4: After two minutes are up, go back to the child, get on their level, and with eye contact explain: "Mommy put you in time out because you were not listening, and you were hitting mommy when I asked you not to. We must be nice to people and not hit them. Do you understand?" When they are a bit older, try asking them first, "Do you know why you were in timeout?" and see if they can put it together.

    5: Get an apology. "You need to say "I'm sorry." or "I'd like an apology, please."

    6: Hugs and kisses, forgive and forget, back to playtime.

    It's a very straightforward approach with clearly-defined steps, easy to implement, and it works. I think one of the most important parts is not to communicate when they are in timeout. You have to stay in control of the situation, and if they start saying "I hate you mommy, mommy doesn't love me, you're a poop head" etc, and you respond, then you are letting them draw you into an argument. Arguing with a two-year old is a useless endeavor.

    Here is the technique in action with a two year old and a six year old. This does not involve children who are running from the naughty step/room, I'll try to find a clip which demonstrates that as well. http://www.youtube.com/watch?v=okr8aK3KbYI
    Married since June 2007, expecting our first child on Christmas Day, 2013

    Darcy ~ Rowena ~ Hazel ~ Lorena ~ Leona ~

    Eames ~ Miro ~ Bradbury ~ Duval ~ Marshall ~

  4. #12
    Join Date
    Sep 2012
    Posts
    207
    Here is a vid where the kid is a runner. Emphasis is on not talking to them while you carry through the timeout, as well as persistence. No matter how many times they get up and run, you MUST get them and bring them back to the chair. If at any point you give up and they don't do the time, you are making it twice as hard to ever complete a full timeout. I can guarantee you that this boy will not spend another hour running from the timeout, because he knows now that it is useless to try to get out of it.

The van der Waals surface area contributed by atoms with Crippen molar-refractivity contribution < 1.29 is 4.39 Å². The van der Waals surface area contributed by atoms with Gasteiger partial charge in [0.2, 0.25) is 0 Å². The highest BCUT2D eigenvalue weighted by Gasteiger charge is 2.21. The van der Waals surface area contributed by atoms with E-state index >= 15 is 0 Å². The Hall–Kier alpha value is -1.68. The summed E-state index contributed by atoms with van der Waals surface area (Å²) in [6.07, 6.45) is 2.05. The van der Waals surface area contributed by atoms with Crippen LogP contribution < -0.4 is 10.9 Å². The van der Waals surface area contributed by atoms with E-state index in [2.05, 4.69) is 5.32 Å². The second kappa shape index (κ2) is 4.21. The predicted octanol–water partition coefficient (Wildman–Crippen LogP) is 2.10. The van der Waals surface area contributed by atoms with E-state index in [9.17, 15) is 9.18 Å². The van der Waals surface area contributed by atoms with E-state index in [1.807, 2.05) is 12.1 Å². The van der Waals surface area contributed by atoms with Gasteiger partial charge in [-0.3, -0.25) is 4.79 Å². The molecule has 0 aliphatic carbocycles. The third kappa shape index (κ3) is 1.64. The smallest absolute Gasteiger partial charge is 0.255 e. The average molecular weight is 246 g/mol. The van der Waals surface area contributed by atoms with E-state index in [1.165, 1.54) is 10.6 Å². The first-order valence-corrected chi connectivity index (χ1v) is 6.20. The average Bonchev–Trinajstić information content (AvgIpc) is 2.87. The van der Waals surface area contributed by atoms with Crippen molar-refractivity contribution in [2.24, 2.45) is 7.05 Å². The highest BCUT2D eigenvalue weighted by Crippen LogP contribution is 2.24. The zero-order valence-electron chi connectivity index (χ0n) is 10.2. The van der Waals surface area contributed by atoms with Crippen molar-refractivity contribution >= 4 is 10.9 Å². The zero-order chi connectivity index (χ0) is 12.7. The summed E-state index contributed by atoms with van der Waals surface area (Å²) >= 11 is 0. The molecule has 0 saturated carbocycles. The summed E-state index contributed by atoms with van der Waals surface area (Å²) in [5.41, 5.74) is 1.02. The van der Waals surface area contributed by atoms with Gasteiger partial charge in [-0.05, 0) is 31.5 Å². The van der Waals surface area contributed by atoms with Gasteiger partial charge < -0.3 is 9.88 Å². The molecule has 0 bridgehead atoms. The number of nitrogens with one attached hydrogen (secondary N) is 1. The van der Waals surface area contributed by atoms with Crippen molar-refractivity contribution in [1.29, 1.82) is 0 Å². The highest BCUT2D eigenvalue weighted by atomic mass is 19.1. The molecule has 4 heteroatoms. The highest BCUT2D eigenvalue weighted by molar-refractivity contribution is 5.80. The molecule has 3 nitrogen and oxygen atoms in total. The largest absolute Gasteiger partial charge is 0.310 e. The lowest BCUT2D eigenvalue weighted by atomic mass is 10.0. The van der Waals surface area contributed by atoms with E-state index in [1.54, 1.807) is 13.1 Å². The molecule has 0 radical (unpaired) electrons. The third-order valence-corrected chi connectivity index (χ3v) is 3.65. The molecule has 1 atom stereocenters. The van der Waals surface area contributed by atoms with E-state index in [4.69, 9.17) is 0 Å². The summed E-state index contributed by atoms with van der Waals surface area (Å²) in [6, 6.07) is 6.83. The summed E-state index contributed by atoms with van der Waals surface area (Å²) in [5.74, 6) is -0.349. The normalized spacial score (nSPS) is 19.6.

http://www.youtube.com/watch?v=K2NWl-nWQwE

    Hope these videos help demonstrate a useful timeout technique Good luck with Rowan!
    Married since June 2007, expecting our first child on Christmas Day, 2013

    Darcy ~ Rowena ~ Hazel ~ Lorena ~ Leona ~

    Eames ~ Miro ~ Bradbury ~ Duval ~ Marshall ~

  5. #14
    Join Date
    Dec 2012
    Location
    PA, USA
    Posts
    548
    I realized that I didn't address time outs in my other post. I think that at the age Rowan is at now, time outs might not be very effective yet. I would recommend waiting until you see that she completely understands what she is doing before you begin a time out strategy (ie; if she throws a cup at you because she's mad at you, instead of throwing a cup at you because she thinks you make a funny face when it hits you).

    Once/if you decide to implement time outs, the Supernanny method that mrstoon outlined above is highly effective as long as you do the steps correctly. The only thing I personally would change is to cut out the apology step. She probably isn't going to be sincerely remorseful after every single time out she's in, and I would rather have my child not apologize to me every time than force them to basically lie to me (just my opinion).